The instinct to rebuild in the same place should be questioned, not just in Montecito but in all of California’s vulnerable areas, said Tom Corringham, a research economist with the Scripps Institution of Oceanography at the University of California, San Diego who has studied the costs of natural disasters. The 2018 mudslide led to more than $420 million in insurance claims. “At what point do you stop fighting against Mother Nature and start moving people to safer areas?” he asked.
There are few things stronger, though, than the draw of home.
Carie Baker-Corey, 54, grew up in Montecito and said she enjoyed an idyllic childhood, an experience she wants to pass down for generations.
She had been a wardrobe stylist, but retired after the 2018 mudflow, when she lost her house and suffered a punctured lung, shattered bones and a brain injury. Two of her three daughters died in the mudslide.
Her surviving daughter, Summer, was 12 at the time, and remained in a coma for weeks. When she awoke, she learned that the body of her twin had been found a mile from the house.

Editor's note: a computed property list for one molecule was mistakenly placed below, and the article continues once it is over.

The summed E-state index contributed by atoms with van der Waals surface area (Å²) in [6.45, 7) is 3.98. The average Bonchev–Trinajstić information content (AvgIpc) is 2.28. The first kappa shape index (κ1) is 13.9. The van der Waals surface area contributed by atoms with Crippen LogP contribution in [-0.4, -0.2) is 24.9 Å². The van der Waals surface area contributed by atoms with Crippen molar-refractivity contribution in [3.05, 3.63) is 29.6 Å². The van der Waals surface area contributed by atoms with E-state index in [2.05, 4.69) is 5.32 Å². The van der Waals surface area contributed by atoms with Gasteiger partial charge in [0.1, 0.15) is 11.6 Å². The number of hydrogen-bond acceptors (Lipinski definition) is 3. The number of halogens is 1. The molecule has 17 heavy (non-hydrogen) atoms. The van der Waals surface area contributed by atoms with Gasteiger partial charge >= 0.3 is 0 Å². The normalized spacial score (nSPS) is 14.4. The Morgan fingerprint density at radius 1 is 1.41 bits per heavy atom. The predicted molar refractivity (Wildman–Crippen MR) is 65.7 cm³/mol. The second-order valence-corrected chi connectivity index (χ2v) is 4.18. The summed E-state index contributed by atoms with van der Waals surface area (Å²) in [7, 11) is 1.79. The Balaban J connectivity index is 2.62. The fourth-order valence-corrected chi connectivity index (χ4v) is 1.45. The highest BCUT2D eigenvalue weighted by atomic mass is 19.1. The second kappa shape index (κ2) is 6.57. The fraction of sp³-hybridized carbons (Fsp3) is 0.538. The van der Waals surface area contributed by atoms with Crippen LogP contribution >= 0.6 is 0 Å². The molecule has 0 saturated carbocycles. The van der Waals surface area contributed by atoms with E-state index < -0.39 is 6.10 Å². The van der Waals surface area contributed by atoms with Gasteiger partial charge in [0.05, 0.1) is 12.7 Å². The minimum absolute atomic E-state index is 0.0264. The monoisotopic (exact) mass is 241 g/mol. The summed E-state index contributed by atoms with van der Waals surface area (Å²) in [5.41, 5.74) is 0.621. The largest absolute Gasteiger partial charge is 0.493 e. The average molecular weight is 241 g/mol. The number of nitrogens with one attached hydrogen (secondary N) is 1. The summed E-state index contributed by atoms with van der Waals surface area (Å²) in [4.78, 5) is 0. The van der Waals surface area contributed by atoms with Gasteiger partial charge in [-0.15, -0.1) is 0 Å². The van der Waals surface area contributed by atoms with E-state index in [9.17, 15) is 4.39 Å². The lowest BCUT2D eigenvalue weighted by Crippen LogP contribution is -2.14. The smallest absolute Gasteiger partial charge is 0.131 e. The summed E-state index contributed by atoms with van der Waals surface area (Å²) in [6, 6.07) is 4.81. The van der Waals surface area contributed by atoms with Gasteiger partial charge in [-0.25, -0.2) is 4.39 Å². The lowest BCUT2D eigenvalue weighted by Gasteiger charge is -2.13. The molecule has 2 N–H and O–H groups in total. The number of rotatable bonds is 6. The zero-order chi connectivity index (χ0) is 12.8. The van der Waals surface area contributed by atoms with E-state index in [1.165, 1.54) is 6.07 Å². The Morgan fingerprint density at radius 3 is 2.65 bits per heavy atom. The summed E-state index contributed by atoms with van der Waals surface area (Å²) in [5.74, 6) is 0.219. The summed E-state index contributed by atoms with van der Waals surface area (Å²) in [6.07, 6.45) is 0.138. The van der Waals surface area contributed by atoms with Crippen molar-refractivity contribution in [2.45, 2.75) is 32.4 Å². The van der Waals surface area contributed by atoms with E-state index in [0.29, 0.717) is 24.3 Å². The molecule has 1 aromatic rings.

Living in an adjacent community since then, Ms. Baker-Corey recently purchased a house back in Montecito, but in a different neighborhood than before. It is, she said, the one place where her grief is understood.
On each anniversary of the disaster, she said, her phone lights up with dozens of calls, texts and emails from those who would never forget such a date: Are you OK? What can I do? We love you.
“I don’t know any other place that would be this compassionate.”
Jackie Sedley contributed reporting from Montecito.